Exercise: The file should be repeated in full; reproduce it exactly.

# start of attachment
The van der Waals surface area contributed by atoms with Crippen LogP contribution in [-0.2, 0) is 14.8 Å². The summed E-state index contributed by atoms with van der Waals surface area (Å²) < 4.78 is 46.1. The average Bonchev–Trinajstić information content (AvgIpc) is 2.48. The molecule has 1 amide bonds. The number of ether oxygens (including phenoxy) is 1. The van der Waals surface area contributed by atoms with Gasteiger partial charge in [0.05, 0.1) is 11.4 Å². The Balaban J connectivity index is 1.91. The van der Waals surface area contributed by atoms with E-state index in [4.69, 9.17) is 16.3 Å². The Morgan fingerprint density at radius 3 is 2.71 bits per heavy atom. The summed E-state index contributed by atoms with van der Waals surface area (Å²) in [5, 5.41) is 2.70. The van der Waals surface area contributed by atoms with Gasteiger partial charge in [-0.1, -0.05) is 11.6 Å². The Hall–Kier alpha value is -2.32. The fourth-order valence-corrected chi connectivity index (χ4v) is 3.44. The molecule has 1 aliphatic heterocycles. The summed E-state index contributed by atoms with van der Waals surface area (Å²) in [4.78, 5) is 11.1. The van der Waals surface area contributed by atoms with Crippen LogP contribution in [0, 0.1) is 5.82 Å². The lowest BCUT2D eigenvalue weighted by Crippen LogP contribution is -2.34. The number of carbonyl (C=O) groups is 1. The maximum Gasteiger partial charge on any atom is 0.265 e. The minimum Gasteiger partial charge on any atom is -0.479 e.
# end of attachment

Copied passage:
The van der Waals surface area contributed by atoms with Crippen LogP contribution in [-0.2, 0) is 14.8 Å². The summed E-state index contributed by atoms with van der Waals surface area (Å²) < 4.78 is 46.1. The average Bonchev–Trinajstić information content (AvgIpc) is 2.48. The molecule has 1 amide bonds. The number of ether oxygens (including phenoxy) is 1. The van der Waals surface area contributed by atoms with Gasteiger partial charge in [0.05, 0.1) is 11.4 Å². The Balaban J connectivity index is 1.91. The van der Waals surface area contributed by atoms with E-state index in [4.69, 9.17) is 16.3 Å². The Morgan fingerprint density at radius 3 is 2.71 bits per heavy atom. The summed E-state index contributed by atoms with van der Waals surface area (Å²) in [5, 5.41) is 2.70. The van der Waals surface area contributed by atoms with Gasteiger partial charge in [-0.1, -0.05) is 11.6 Å². The Hall–Kier alpha value is -2.32. The fourth-order valence-corrected chi connectivity index (χ4v) is 3.44. The molecule has 1 aliphatic heterocycles. The summed E-state index contributed by atoms with van der Waals surface area (Å²) in [4.78, 5) is 11.1. The van der Waals surface area contributed by atoms with Crippen LogP contribution in [0, 0.1) is 5.82 Å². The lowest BCUT2D eigenvalue weighted by Crippen LogP contribution is -2.34. The number of carbonyl (C=O) groups is 1. The maximum Gasteiger partial charge on any atom is 0.265 e. The minimum Gasteiger partial charge on any atom is -0.479 e.